Depending on the alignment distribution, various optical functions can be achieved by the DOE. For example, when the alignment varies in a linear fashion along one direction, the reflected light is deflected to an angle that depends on the patterning pitch. A parabolic alignment distribution leads to light convergence or divergence, and randomizing the pattern leads to diffuse reflection. In the most general case, computer-generated-hologram (CGH) algorithms can be employed to fabricate DOEs that convert an incident plane wave into any desired wavefront. All optical functions are wavelength selective because of the Bragg-reflecting nature of cholesteric liquid crystals. Furthermore, Bragg-reflection is circular-polarization selective, and show only weak high-order reflection bands because of the helical structure. This is advantageous for applications such as augmented reality (AR) because the reflectivity can be enhanced without sacrificing the transmittance of the DOE by controlling the polarization of the projected light. If necessary, several DOEs can be stacked to operate at multiple wavelengths.
・Volume DOEs that usually require light interference techniques can be fabricated by coating.
・Light reflection is circular-polarization sensitive which enables more efficient light usage in applications where light is intentionally projected on the element.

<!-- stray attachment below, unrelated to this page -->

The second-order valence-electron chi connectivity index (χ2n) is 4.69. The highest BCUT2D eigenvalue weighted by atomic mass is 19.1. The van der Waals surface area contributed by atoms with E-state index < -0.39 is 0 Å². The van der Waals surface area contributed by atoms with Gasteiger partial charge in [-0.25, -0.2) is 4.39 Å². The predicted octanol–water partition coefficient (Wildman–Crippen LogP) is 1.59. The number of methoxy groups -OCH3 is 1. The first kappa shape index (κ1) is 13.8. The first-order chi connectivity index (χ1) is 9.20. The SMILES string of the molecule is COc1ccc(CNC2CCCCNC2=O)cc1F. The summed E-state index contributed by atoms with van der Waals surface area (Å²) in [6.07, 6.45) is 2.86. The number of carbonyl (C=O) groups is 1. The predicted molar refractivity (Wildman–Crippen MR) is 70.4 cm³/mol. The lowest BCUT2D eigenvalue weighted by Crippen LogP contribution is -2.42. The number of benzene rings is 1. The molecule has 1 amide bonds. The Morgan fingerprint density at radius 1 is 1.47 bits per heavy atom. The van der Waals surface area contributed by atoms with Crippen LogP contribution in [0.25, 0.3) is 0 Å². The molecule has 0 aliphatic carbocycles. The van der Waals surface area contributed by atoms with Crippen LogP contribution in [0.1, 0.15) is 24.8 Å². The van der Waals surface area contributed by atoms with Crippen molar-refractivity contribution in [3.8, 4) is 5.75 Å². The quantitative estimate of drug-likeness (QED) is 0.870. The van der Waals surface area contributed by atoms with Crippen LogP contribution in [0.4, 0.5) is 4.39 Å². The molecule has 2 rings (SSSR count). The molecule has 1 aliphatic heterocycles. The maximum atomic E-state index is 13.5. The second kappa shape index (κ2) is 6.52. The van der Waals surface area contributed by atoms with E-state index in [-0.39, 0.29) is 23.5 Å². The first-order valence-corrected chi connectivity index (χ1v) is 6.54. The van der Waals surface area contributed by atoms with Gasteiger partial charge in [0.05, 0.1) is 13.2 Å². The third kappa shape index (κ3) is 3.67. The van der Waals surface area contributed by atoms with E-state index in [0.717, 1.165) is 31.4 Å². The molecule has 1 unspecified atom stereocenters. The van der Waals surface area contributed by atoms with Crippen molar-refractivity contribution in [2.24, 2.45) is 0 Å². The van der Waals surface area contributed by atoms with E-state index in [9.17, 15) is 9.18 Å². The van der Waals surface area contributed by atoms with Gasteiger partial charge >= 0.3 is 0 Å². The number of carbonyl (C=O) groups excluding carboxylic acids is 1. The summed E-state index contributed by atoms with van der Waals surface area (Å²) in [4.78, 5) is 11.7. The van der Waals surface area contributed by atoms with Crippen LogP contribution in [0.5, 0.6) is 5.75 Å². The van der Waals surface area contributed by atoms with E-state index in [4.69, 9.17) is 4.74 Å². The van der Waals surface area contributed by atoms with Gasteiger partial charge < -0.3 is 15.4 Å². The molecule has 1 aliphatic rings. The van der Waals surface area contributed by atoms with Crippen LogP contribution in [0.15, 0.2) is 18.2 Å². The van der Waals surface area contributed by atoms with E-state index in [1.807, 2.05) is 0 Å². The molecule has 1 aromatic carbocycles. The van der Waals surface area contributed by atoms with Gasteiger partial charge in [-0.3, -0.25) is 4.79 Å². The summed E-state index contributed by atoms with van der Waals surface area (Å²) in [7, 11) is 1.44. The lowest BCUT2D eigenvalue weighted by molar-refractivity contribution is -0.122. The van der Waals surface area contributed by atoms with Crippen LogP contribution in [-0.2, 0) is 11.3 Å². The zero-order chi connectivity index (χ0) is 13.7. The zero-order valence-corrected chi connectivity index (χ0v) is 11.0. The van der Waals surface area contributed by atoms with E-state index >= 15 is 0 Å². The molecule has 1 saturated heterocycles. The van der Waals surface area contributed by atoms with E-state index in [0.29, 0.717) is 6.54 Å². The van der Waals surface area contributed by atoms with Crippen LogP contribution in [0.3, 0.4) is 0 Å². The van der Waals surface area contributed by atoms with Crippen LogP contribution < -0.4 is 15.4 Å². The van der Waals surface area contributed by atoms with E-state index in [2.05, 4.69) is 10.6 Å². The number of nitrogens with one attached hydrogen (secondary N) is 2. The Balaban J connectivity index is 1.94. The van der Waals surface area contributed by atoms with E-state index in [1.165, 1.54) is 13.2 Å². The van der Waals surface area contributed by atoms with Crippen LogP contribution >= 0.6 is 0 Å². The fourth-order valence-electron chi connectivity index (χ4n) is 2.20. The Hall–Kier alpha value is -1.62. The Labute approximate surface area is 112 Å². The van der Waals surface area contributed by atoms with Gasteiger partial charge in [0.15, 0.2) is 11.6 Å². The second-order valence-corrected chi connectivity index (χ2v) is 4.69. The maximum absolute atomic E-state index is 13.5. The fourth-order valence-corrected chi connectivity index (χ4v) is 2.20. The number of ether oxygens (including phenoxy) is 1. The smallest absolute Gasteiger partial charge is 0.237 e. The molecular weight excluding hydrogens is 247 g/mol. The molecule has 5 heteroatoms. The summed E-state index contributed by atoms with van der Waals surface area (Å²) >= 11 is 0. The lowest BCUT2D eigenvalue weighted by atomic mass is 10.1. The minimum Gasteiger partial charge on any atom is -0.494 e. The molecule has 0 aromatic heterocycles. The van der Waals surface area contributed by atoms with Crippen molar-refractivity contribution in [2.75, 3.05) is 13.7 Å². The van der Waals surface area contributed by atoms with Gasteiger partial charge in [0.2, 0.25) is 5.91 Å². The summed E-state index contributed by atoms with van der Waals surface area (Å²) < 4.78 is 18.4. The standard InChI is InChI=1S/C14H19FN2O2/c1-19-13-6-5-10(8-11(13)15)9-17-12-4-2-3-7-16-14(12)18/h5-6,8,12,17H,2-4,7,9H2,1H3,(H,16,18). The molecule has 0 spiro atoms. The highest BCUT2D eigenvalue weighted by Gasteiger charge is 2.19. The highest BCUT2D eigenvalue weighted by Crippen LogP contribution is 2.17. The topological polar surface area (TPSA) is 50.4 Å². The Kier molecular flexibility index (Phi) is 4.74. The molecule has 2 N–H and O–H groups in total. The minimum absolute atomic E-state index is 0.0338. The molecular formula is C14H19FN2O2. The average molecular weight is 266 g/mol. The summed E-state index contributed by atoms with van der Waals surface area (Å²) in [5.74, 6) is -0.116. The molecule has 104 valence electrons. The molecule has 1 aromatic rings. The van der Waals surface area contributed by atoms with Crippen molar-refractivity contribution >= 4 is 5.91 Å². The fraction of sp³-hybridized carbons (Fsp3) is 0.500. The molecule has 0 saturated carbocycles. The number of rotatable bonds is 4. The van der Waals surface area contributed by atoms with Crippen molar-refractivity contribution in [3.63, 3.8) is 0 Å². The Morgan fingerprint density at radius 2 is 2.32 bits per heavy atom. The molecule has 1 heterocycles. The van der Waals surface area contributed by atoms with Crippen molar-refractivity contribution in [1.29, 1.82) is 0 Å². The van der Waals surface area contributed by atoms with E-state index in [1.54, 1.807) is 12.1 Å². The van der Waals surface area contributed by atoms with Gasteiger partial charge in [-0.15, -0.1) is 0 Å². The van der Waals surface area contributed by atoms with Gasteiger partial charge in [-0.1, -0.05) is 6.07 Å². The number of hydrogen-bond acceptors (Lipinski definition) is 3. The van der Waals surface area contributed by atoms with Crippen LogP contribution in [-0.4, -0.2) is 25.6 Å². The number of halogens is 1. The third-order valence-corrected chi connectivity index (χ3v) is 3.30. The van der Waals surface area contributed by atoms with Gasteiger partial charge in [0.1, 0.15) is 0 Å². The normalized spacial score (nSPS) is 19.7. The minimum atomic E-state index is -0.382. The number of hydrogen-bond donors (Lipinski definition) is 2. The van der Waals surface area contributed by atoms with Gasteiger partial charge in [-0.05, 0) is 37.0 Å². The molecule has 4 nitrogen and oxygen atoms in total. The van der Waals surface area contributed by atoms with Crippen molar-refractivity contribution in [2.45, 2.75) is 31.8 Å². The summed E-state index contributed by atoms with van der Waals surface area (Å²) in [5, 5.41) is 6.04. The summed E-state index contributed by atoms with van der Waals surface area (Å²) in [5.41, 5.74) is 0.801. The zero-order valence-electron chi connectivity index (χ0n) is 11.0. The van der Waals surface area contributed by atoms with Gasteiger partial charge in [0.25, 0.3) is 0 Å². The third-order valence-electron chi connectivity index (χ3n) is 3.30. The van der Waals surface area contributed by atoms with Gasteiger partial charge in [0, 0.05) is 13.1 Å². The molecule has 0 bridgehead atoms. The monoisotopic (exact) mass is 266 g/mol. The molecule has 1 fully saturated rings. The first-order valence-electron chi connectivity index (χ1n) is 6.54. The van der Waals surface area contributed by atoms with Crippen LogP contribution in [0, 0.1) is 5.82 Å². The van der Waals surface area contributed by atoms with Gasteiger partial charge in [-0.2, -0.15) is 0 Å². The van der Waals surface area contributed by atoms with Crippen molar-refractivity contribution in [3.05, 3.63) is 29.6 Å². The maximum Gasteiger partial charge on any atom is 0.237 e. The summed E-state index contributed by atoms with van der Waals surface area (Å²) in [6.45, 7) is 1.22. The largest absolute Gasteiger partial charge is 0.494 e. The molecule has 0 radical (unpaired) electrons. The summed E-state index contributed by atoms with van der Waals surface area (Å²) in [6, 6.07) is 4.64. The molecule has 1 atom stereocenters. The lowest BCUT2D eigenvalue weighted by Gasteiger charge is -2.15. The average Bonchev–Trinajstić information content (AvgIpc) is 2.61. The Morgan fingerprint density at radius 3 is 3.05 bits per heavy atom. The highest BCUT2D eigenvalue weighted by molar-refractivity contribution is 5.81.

・There is very small high-order reflection which suppresses unwanted light diffraction.
Potential Applications / Potential Markets:
・Volume diffractive optical elements, holographic optical elements, optical deflectors, optical isolators, security elements, see-through signage, and other applications
State of Development / Opportunity / Seeking:
・Available for exclusive and non-exclusive licensing
・Exclusive/non-exclusive evaluation for defined period (set up for options)
WO2016/194961 (National phase EP, US, Issued: JP)
(a) Schematic diagram of a standard cholesteric liquid crystal element acting as a mirror, and the cholesteric liquid crystal diffractive optical element (DOE) fabricated by patterning the alignment on a substrate.
(b) Photograph showing the circularly-polarization-sensitive Bragg reflection phenomenon of a cholesteric liquid crystal. In the top figure, purple color is reflected when the element is observed through a right-circularly polarized filter. In the bottom figure which is observed through a left-circularly polarizing filter, no reflection is observed. This is due to the helical structure of the cholesteric, which in this particular case has a right-handed helix.
(c) Top figure shows a photograph of a cholesteric DOE placed on an optical mount. Bottom figure shows the hologram image generated by illuminating the element with a red laser. The hologram efficiency is highest when illuminated by circularly polarized light matching the helix structure, and lowest for the circular polarization with opposite handedness.